dha, once he had passed info transcendence, wifh the transcen- 
dence ifself and thus turning him into a god, producing from fhe 
original Buddha (Adibuddhar VajrasaHva) fhe great mystic Bud 
dhas (Dhyani Buddhas) and from fhem in turn the human Buddhas 
beionging to various periods and to various worlds. Thus occurred 
goddesses as well (Prajna instead of Saldi), of whom Tara be- 
came the Buddhist Madonna. Finally, there existed at the begin- 
ning ot all things a mysferious syllable (bija), from which deve- 
loped first a godhead, and from the godhead a pari of the world. 
The Hindus, however, never came to an agreement among them- 
selves. Sivaism raised the ancient fertility-god Siva and his Sakti 
to the Position of highest godhead. Vishnuism did the same with 
Vishnu, the Aryan heavenly king, particularly as incarnate in the 
heroes Krishna and Rama; the Sauras elevated the sun-god 
Surya, the Saktas the greaf mother-goddess. Every persuasion rec- 
ognised the other's godheads, even if only in a subordinafe Posi 
tion. Brahma and Surya, however, still powerfui in the eighth 
Century, were soon wholly deprived of their rank. The Jainas and 
Buddhisfs also allowed recognition of the Hindu gods, although 
only as morfal regents of fhe universe. 
The docfrine of salvation fluctuated to the same degree. The 
Jainas, who recognised the exisfence of an immortal soul, seek 
its liberation through asceticism. The Buddhisfs, who regard the 
soul only as a bündle of memory impressions and Impulses, seek 
ifs obliteration and thus its return to transcendence. The Saivas, 
who Interpret the world as a God-created Illusion, look for 
salvation from the realisation of the Identity of the soul with 
God. The Vaishnavas, who Interpret the world as a creation 
different from God but resting in him, seek salvation in love for 
the mercifui, loving godhead. Hence, God does not punish; it is 
the sinner himself who transgresses by his ideological egocentricity 
against world Order and thus brings torture and suffering upon 
himself, finally, broken, to recognise the glory of God and to 
find salvation. The love of God is one of the leading themes of 
Indian religlous fervour; if is a preliminary for the Saivas, a final 
state of salvation for the Vaishnavas. Nevertheless, every per 
suasion recognises Yoga as a necessary or desirable spiritual 
discipline; the Saivas most, the later, Vaishnavas, the least.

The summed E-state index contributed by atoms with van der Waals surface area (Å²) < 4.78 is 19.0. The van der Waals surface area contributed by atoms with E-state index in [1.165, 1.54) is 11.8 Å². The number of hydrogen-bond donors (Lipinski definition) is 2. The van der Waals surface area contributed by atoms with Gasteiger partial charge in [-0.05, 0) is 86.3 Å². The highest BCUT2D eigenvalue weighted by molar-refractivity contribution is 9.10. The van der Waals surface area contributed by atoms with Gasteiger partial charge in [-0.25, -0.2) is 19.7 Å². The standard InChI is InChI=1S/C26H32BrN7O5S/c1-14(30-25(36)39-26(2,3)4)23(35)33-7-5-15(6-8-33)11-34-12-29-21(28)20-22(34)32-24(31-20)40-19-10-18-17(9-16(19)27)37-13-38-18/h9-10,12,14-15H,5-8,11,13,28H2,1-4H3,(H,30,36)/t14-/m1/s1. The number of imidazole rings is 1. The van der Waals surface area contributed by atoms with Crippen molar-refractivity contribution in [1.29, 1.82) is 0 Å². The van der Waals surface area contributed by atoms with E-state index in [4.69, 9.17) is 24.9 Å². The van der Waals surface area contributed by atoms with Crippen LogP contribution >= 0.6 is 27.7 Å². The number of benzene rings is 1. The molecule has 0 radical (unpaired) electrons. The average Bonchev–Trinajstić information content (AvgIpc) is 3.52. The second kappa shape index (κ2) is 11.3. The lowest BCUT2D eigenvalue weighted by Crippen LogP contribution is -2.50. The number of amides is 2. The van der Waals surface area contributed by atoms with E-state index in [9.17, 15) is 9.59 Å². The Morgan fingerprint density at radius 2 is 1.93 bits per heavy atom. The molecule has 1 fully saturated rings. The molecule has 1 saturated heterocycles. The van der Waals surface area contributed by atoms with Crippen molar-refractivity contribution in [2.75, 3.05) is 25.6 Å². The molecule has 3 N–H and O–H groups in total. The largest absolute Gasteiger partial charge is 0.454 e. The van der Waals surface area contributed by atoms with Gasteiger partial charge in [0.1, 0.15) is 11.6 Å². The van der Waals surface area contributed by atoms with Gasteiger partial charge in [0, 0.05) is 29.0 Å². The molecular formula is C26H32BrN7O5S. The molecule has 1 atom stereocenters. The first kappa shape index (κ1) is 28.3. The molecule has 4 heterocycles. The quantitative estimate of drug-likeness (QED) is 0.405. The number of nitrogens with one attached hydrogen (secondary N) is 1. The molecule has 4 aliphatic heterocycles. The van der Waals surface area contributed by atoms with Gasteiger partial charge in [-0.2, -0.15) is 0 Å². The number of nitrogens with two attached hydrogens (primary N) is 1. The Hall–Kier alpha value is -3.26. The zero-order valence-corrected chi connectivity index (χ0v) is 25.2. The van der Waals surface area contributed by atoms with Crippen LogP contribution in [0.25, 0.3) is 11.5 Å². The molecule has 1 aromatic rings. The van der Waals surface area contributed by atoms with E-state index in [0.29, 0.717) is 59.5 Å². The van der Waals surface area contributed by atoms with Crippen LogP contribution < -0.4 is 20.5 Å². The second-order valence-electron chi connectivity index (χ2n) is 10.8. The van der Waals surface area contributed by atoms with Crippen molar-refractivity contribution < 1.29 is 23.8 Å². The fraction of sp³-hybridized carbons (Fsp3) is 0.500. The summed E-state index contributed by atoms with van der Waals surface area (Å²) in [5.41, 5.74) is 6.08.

As everywhere in the world, Indian art has had to perform every 
imaginable function, from buildings and everyday Utensils to the 
pomp of princes and noblemen and the symbolism of religious 
ritual. Thus, the functional shape is the basic for ritualist buildings 
or objects, and religious symbolism, offen weakened and secu- 
larised, penetrates the art of daily life. Town planning, fhe tech- 
nique of building forfifications, house and palace building, water- 
channels and mines of every kind were highly developed, but 
are only well preserved from the last five hundred to a thousand 
years. Even the palaces which still remain are to-day offen sombre 
grey masses of rough stone where their contemporaries admired 
their rieh coloured stucco, their gilded ceilings and roofs, their 
v^all paintings, and the lakes and gardens which lay round fhem. 
Again, the fortresses were so offen razed to the ground and 
rebuilt thaf it is usually difficult to form a picture of their original 
character. Innumerable temples and monasferies have vanished, 
but certain of fhem, profected by their Situation or particularly 
massive conslruction, or by their holiness or, later, by the super- 
stifious fear of devils feit by strangers to their religion, fared 
beiter. Nevertheless, even when their sculptured decoration is fully 
preserved, they are only a shadow of what they once were, for 
the many-coloured painting has vanished from the motifs and 
wifh it the additional frescoes on the flat wall-surfaces, and the 
wood and mefal work (especially gilded roofs and spires). Small- 
scale art, with the exception of poisherds, has seldom resisied 
the Indian climate for more fhan a few hundred years. What we 
still have is at most a few hundred years old; the small quanfity 
which is preserved from more ancient times has been found in 
dry countries such as Afghanistan, eastern Turkistan or Egypf, or 
has accidentally come io light in the course of investigations. We 
have had to reconstruct much of it from indirect sources, ilems 
on reliets, liferary reports, and so on. 
Secular and religious architecture go wide apart, but use sub- 
stantially the same architectural elements and the same decora 
tion. Dwelling-houses were eifher built high and airy with stepped, 
rising roof-terraces, set round Courts or surrounded by gardens 
and lakes for the hot damp months, or Underground, built in 
caves or around sunken wells or cisterns, as a refuge during the 
dry heaf. 
The religious buildings, were, however, first and foremost sym- 
bolical in character, the Buddhist reliquary shrine (caitya, stupa, 
dagoba), a cairn reconstrucied as a model ol the world, the 
Hindu temple (mandir, koil, gudi), a shrine ol imoges also con-

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